Figure 1. Electrical conductivity of PVDF/PANI mats as function of aniline concentration in the polymerization medium. Digital photographs of (A) PVDF and PVDF/PANI mats with monomer concentration of (B) 0.05 mol L−1, (C) 0.1 mol L−1, (D) 0.3 mol L−1, and (E) 0.5 mol L−1.
The influence of polymerization time on the electrical conductivity of PVDF/PANI was also evaluated (Figure 2) by using a monomer concentration of 0.3 mol L−1. During polymerization, the PVDF mats turn from white to green within 3 h of reaction, indicating a PANI coating on the PVDF fibers. However, this membrane displays a slightly low electrical conductivity. After 6 h, the electrical conductivity does not depend on the reaction time and remaining practically constant.
Figure 2. Electrical conductivity as function of reaction time of PVDF/PANI mats obtained with aniline concentration of 0.3 mol L−1.
The SEM micrographs of PVDF/PANI mats obtained by using different ANI concentration in the polymerization and electrospun PVDF are shown in Figure 3. The electrospun PVDF mat (Figure 3A) is constituted of three-dimensional network structure with randomly oriented fibers, with diameter of 0.8 ± 0.2 μm. The PVDF/PANI mats synthesized through different ANI concentration (Figures 3B–D) comprising PANI continuous layer on the PVDF fibers surfaces. With increasing the ANI content, the conducting layer thickness increases and some PANI in the form of agglomerates can be observed on the fiber surfaces (Figure 3D). This morphology is responsible for the electrical conductivities of the membranes, which are quite similar to that found for neat PANI.
Figure 3. Scanning electron microscope micrographs of (A) electrospun PVDF mats, (B) PVDF/PANI [0.1], (C) PVDF/PANI [0.3], (D) PVDF/PANI [0.5] after 6 h of reaction.
Table 1 shows the elemental analysis obtained by CHN, the PANI content estimated by elemental analysis and the tensile properties of PVDF before and after coating with PANI. Considering that nitrogen is absent in the PVDF structure, the PANI amount incorporated on the PVDF surface during the in situ oxidative polymerization was determined by the nitrogen difference in the neat PANI and PANI-coated PVDF fibers mats, according to the procedure described in the literature (Merlini et al., 2014b). The PANI amount deposited on the PVDF fibers increases significantly with increasing monomer concentration. PVDF/PANI mats exhibit PANI content of 11.6, 28.4, and 39.8 wt% for ANI concentration of 0.1, 0.3, and 0.5 mol L−1, respectively. PVDF/PANI [0.1] membrane displays small amount of PANI and hence, it presents lower electrical conductivity [(2.4 ± 0.4) × 10−2 S cm−1] than that found for membranes with higher PANI content. On the other hand, PVDF/PANI mats with approximately 28 and 40 wt% of PANI display electrical conductivity quite similar to that found for neat PANI. This behavior indicates that for these ANI concentrations, a uniform layer is formed on the fiber mats reaching maximum electrical conductivity of 0.1 S cm−1.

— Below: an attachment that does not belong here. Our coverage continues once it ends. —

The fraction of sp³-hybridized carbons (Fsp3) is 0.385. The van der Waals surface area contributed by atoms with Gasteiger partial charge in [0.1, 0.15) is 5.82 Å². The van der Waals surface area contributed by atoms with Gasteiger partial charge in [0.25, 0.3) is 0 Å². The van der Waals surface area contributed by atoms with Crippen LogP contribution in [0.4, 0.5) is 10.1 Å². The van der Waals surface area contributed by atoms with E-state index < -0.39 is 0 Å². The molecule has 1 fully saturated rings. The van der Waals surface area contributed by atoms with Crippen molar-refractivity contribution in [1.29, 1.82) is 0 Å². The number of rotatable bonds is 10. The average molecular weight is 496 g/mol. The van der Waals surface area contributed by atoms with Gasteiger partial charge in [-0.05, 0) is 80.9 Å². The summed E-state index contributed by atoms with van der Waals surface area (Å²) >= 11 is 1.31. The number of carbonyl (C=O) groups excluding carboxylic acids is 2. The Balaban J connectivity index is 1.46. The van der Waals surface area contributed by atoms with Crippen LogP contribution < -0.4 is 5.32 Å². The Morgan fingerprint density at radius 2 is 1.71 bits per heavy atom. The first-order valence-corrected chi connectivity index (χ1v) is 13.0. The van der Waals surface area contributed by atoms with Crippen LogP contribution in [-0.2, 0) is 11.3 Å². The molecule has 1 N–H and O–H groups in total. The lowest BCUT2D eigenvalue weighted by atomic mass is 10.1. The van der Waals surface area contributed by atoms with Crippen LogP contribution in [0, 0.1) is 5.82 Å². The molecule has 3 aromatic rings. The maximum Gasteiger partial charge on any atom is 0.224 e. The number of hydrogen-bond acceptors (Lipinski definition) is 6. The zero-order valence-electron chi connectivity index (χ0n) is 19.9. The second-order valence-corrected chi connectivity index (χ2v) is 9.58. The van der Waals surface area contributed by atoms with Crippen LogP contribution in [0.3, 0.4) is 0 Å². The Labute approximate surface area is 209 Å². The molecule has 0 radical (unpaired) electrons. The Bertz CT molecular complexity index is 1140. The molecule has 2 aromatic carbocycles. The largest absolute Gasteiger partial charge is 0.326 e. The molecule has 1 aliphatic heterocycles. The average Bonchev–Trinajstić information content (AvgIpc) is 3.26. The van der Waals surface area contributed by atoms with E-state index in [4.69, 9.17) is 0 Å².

Table 1. Elemental analysis, PANI content, and tensile properties of electrospun PVDF, PVDF/PANI mats.
Figure 4 shows the representative stress–strain curves of electrospun PVDF and PANI-coated PVDF mats. PVDF mat shows typical ductile behavior with 21.2 ± 0.6% of elongation at break, while the tensile strength and Young modulus are 0.6 ± 0.1 and 6.5 ± 0.4 MPa, respectively. The tensile strength of the PANI-coated PVDF composites remains almost the same, regardless the amount of ANI used in the synthesis, as shown in the Table 1. On the other hand, a significant increase in the Young modulus and a decrease in elongation at break are observed with increasing the PANI concentration. These results may be attributed to the rigidity of PANI and to the presence of adhered PANI layers that improve the interfiber bonding, reducing the mobility of the PVDF fibers.
Figure 4. Representative stress–strain curves of (A) electrospun PVDF mats, (B) PVDF/PANI [0.1], (C) PVDF/PANI [0.3], and (D) PVDF/PANI [0.5].
The thermogravimetric curves of PANI, electrospun PVDF, and PVDF/PANI mats are reported in Figure 5. The electrospun PVDF mat exhibits only one weight loss at 469°C (midpoint from DTG), which is attributed to the decomposition of polymer chains with a residual weight of 30.5% at 700°C (Zhong et al., 2012; Ramôa et al., 2014). The neat PANI presents two main weight loss stages. The first stage with maximum at 105°C is related to the presence of moisture. The second one with weight loss from 277°C up to 390°C is attributed to degradation polymer backbone. The PVDF/PANI mats start to decompose at lower temperatures than neat PVDF. The degradation profile of the PVDF/PANI [0.1] is quite similar to the PVDF. However, increasing the PANI content on the fibers surface, the onset temperature of the mats decreases. However, it is possible to observe that, the PANI deposited on the fibers surface starts to decompose at higher temperature when compared with neat PANI. This behavior can be attributed to the dipole–dipole interaction between the –F− (–C–F) groups of PVDF and the H+ (=N–H) groups of PANI (Merlini et al., 2014b).
Figure 5. TG curves of neat PANI, electrospun PVDF, and PVDF/PANI mats prepared with different ANI concentrations.